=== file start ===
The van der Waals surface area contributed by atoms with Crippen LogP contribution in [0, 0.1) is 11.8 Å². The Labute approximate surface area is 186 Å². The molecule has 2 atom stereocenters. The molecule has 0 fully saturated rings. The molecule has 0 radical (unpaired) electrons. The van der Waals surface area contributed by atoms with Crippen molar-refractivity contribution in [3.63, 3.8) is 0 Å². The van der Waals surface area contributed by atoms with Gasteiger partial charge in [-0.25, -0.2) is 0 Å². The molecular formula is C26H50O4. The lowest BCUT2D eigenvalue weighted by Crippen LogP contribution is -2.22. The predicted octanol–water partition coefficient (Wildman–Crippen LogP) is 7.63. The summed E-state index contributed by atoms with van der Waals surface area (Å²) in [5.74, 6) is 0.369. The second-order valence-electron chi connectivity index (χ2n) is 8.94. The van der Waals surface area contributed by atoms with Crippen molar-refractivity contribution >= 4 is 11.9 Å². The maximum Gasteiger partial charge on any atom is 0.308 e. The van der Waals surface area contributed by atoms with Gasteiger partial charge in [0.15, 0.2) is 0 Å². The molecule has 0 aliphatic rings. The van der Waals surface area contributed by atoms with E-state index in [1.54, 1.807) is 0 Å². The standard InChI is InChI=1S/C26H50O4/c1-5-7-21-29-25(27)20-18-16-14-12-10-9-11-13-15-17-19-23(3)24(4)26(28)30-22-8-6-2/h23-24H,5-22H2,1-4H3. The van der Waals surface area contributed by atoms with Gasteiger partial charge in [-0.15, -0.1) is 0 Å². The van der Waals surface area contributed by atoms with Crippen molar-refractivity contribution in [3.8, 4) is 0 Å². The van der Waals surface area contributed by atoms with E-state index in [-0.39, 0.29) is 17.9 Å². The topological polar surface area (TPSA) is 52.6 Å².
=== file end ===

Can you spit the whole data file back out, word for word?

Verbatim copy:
The van der Waals surface area contributed by atoms with Crippen LogP contribution in [0, 0.1) is 11.8 Å². The Labute approximate surface area is 186 Å². The molecule has 2 atom stereocenters. The molecule has 0 fully saturated rings. The molecule has 0 radical (unpaired) electrons. The van der Waals surface area contributed by atoms with Crippen molar-refractivity contribution in [3.63, 3.8) is 0 Å². The van der Waals surface area contributed by atoms with Gasteiger partial charge in [-0.25, -0.2) is 0 Å². The molecular formula is C26H50O4. The lowest BCUT2D eigenvalue weighted by Crippen LogP contribution is -2.22. The predicted octanol–water partition coefficient (Wildman–Crippen LogP) is 7.63. The summed E-state index contributed by atoms with van der Waals surface area (Å²) in [5.74, 6) is 0.369. The second-order valence-electron chi connectivity index (χ2n) is 8.94. The van der Waals surface area contributed by atoms with Crippen molar-refractivity contribution >= 4 is 11.9 Å². The maximum Gasteiger partial charge on any atom is 0.308 e. The van der Waals surface area contributed by atoms with Gasteiger partial charge in [0.15, 0.2) is 0 Å². The molecule has 0 aliphatic rings. The van der Waals surface area contributed by atoms with E-state index in [1.54, 1.807) is 0 Å². The standard InChI is InChI=1S/C26H50O4/c1-5-7-21-29-25(27)20-18-16-14-12-10-9-11-13-15-17-19-23(3)24(4)26(28)30-22-8-6-2/h23-24H,5-22H2,1-4H3. The van der Waals surface area contributed by atoms with Gasteiger partial charge in [-0.15, -0.1) is 0 Å². The van der Waals surface area contributed by atoms with Crippen molar-refractivity contribution in [3.8, 4) is 0 Å². The van der Waals surface area contributed by atoms with E-state index in [-0.39, 0.29) is 17.9 Å². The topological polar surface area (TPSA) is 52.6 Å².